• The Hunt For The Anthrax Killer

    The dogs, purebred bloodhounds with noses a thousand times more sensitive than a human's, were barking and howling and straining at their leashes. Early last week FBI agents on the trail of last year's anthrax attacker turned to a 16th-century technology to help solve a 21st-century crime. Agents presented the canines with "scent packs" lifted from anthrax-tainted letters mailed to Sens. Tom Daschle and Patrick Leahy (long since decontaminated), hoping some faint, telltale trace of the perpetrator's smell still remained months after the fact.The agents quietly brought the dogs to various locations frequented by a dozen people they considered possible suspects--hoping the hounds would match the scent on the letters. In place after place, the dogs had no reaction. But when the handlers approached the Frederick, Md., apartment building of Dr. Steven J. Hatfill, an eccentric 48-year-old scientist who had worked in one of the Army's top bioweapons-research laboratories, the dogs...
  • The Short Straw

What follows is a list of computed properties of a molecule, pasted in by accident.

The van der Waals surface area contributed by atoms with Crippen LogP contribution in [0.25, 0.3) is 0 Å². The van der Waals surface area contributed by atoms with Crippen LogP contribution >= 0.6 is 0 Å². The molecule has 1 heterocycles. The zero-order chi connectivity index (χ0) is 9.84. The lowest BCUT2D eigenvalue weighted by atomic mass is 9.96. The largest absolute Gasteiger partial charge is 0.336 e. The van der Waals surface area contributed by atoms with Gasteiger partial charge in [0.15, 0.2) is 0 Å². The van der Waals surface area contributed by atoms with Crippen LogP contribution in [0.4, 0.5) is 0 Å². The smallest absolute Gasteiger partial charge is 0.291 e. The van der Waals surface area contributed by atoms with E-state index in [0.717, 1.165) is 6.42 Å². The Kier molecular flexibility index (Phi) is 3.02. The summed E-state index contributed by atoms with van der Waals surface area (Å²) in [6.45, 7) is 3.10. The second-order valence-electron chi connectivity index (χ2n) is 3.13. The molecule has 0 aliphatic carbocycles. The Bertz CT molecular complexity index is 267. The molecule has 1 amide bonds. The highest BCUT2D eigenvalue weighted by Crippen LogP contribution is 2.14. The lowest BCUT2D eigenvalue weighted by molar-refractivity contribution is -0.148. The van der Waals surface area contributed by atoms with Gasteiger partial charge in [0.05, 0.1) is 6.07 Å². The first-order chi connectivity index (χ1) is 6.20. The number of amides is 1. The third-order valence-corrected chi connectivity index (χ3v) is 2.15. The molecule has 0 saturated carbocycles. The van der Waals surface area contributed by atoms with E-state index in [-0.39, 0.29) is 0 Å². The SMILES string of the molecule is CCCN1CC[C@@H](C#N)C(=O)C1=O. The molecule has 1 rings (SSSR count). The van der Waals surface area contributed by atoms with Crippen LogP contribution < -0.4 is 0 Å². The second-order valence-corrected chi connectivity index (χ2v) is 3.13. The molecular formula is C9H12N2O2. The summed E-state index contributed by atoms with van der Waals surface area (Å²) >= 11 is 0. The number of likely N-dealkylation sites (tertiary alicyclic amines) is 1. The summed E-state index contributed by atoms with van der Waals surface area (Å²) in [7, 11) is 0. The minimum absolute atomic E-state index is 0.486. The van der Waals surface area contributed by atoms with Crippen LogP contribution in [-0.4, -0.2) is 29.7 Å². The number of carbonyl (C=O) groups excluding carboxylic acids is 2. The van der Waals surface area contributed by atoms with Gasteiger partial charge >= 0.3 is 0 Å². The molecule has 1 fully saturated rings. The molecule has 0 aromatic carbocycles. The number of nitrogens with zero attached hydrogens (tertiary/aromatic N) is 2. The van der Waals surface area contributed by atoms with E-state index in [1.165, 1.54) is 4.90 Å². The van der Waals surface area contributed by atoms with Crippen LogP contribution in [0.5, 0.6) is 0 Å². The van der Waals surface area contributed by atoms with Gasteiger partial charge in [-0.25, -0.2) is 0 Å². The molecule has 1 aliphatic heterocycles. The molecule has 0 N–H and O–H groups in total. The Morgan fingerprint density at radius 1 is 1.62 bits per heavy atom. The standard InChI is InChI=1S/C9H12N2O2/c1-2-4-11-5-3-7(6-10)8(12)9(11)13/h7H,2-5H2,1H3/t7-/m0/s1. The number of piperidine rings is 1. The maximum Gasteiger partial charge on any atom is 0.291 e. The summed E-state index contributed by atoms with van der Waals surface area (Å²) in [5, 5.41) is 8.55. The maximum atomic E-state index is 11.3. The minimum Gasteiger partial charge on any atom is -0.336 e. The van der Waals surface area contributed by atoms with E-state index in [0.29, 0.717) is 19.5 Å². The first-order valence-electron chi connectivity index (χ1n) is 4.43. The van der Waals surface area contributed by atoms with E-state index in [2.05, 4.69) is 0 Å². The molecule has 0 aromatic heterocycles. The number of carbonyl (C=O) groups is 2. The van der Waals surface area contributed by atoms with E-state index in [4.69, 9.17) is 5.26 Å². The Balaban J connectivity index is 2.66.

Happy birthday, Colin Powell. The storied secretary of State turned 65 last Friday, lending gravitas to the "senior" part of his "senior statesman" role. "And his birthday present is a trip to the Middle East," says an old colleague of Powell's, with a rueful chuckle. Mission: Impossible is a better description of what Powell faces this week. The former four-star general has devoted his career to exercising caution, and especially keeping America out of no-win situations. So negotiating peace between two hardened adversaries like Ariel Sharon and Yasir Arafat must come close to being the nightmare assignment--especially now that George W. Bush, in an abrupt policy shift, has declared that "America is committed to ending this conflict." The first of Powell's 13 "rules" for success goes: "It ain't as bad as you think. It will look better in the morning." But the Mideast never looks better in the morning.Especially now. The administration is stepping in at what may be the stickiest...